After 30 years of employment the grievor, a chronic alcoholic, had an absence rate of 20 to 50%, compared to a plant average of 4%. The employer took steps to accommodate the employee for almost ten years, including sending him to a rehabilitation program. He continued to drink despite the accommodation efforts.
The employer eventually determined that further accommodation would constitute undue hardship and dismissed the employee, on the basis of his absenteeism and the fact that he worked in a safety sensitive position. The union grieved, arguing the employee should be reinstated.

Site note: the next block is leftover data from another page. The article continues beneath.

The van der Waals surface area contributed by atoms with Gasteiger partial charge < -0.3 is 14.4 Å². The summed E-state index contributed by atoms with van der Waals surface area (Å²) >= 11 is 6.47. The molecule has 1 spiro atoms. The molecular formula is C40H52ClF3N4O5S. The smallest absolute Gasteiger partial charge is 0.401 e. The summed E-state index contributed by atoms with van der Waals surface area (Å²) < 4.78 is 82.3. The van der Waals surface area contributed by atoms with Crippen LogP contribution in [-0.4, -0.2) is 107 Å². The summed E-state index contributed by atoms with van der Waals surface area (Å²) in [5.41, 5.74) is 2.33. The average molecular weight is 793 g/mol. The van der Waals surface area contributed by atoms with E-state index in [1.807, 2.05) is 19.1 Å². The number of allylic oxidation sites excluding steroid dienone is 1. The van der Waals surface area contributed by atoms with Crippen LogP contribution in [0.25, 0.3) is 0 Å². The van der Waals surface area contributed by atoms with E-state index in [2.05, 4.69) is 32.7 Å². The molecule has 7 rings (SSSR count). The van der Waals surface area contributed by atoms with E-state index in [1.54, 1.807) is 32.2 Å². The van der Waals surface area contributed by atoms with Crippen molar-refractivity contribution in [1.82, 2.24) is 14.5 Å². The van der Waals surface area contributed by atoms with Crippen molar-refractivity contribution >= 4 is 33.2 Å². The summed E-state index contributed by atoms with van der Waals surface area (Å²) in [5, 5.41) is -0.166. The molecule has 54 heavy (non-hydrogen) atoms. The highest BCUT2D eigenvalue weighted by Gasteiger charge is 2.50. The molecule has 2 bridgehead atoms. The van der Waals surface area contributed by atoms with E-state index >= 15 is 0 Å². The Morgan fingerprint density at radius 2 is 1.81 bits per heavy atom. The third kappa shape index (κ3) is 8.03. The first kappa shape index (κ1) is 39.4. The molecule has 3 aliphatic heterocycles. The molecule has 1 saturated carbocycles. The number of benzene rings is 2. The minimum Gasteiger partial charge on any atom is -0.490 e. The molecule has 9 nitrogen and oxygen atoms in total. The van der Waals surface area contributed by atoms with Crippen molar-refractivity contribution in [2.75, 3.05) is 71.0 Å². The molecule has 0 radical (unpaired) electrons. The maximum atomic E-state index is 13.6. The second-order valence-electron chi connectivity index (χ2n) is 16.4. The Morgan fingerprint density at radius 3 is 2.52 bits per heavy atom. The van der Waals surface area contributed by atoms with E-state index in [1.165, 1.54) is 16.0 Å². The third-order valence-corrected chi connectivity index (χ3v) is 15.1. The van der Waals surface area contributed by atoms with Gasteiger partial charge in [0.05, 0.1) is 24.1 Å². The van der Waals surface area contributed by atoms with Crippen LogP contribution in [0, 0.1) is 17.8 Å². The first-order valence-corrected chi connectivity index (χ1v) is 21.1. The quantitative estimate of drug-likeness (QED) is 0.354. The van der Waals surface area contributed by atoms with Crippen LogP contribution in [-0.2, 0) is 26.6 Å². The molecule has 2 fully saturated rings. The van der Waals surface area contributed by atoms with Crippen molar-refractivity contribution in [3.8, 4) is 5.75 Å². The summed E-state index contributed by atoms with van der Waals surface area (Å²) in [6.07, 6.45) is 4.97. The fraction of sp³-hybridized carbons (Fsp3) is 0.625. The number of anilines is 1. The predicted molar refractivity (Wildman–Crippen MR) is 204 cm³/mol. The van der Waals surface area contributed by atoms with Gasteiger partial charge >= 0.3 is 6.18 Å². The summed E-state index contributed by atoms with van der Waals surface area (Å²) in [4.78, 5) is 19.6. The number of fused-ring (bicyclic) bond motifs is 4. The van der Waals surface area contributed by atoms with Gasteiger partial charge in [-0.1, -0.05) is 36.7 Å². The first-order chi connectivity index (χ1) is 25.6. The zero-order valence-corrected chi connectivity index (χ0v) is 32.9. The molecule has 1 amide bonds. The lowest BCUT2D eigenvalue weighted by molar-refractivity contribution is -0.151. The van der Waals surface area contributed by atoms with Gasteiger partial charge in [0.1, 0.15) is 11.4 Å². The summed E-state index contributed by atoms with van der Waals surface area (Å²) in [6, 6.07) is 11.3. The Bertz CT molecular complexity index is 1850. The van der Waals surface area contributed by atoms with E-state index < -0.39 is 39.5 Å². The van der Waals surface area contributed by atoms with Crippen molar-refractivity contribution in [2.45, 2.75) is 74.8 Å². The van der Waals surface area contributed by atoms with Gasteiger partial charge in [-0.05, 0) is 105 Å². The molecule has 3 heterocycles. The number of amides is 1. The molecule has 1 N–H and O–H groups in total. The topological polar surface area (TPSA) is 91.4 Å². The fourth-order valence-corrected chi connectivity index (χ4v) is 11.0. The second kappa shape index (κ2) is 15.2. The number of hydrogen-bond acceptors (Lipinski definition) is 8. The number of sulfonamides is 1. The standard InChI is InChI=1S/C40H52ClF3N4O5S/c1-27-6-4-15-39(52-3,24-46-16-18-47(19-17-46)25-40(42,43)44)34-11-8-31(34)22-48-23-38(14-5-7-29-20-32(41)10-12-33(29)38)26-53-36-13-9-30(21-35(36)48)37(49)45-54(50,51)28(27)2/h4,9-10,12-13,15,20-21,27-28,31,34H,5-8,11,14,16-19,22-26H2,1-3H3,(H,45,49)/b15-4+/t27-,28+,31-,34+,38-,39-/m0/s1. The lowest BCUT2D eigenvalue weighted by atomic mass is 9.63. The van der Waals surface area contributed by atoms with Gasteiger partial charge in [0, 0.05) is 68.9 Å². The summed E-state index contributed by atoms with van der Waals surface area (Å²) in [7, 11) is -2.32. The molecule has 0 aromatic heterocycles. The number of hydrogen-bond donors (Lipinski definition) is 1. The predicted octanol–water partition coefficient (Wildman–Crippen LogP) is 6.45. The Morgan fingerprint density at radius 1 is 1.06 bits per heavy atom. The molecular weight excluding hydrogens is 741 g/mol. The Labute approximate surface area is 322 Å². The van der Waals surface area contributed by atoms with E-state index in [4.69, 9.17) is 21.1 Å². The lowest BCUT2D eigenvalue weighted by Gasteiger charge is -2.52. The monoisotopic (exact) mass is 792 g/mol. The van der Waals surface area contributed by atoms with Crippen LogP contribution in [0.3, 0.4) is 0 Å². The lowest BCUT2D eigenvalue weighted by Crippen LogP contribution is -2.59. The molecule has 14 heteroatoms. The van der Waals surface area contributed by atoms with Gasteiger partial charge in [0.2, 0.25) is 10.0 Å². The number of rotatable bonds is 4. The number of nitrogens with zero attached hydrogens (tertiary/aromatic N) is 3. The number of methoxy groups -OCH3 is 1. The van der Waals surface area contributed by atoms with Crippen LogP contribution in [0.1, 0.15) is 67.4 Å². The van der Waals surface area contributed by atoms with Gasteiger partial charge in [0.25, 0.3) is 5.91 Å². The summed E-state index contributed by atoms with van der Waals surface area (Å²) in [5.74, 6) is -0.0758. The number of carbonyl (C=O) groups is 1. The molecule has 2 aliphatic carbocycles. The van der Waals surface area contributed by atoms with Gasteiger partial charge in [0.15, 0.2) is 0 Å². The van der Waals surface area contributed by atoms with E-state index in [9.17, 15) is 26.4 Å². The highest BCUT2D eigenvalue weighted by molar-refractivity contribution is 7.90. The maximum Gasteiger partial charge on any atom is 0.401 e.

The arbitrator agreed that the employer had fulfilled its duty to accommodate the grievor. However, he disagreed that the appropriate remedy was dismissal. He found that the loss to the grievor and his family from dismissal would be too great given his age, his poor prospects for re-employment and the non-culpable nature of his conduct. Because the grievor had intended retire early at 55, the arbitrator held that the proper penalty was to suspend without pay from the date of his discharge until his 55th birthday, a period of 15 months. This would allow the grievor to mitigate reduction in his pension benefits. The arbitrator held, however, that if the grievor elected not to retire when he reached 55, he would be discharged from employment without further notice.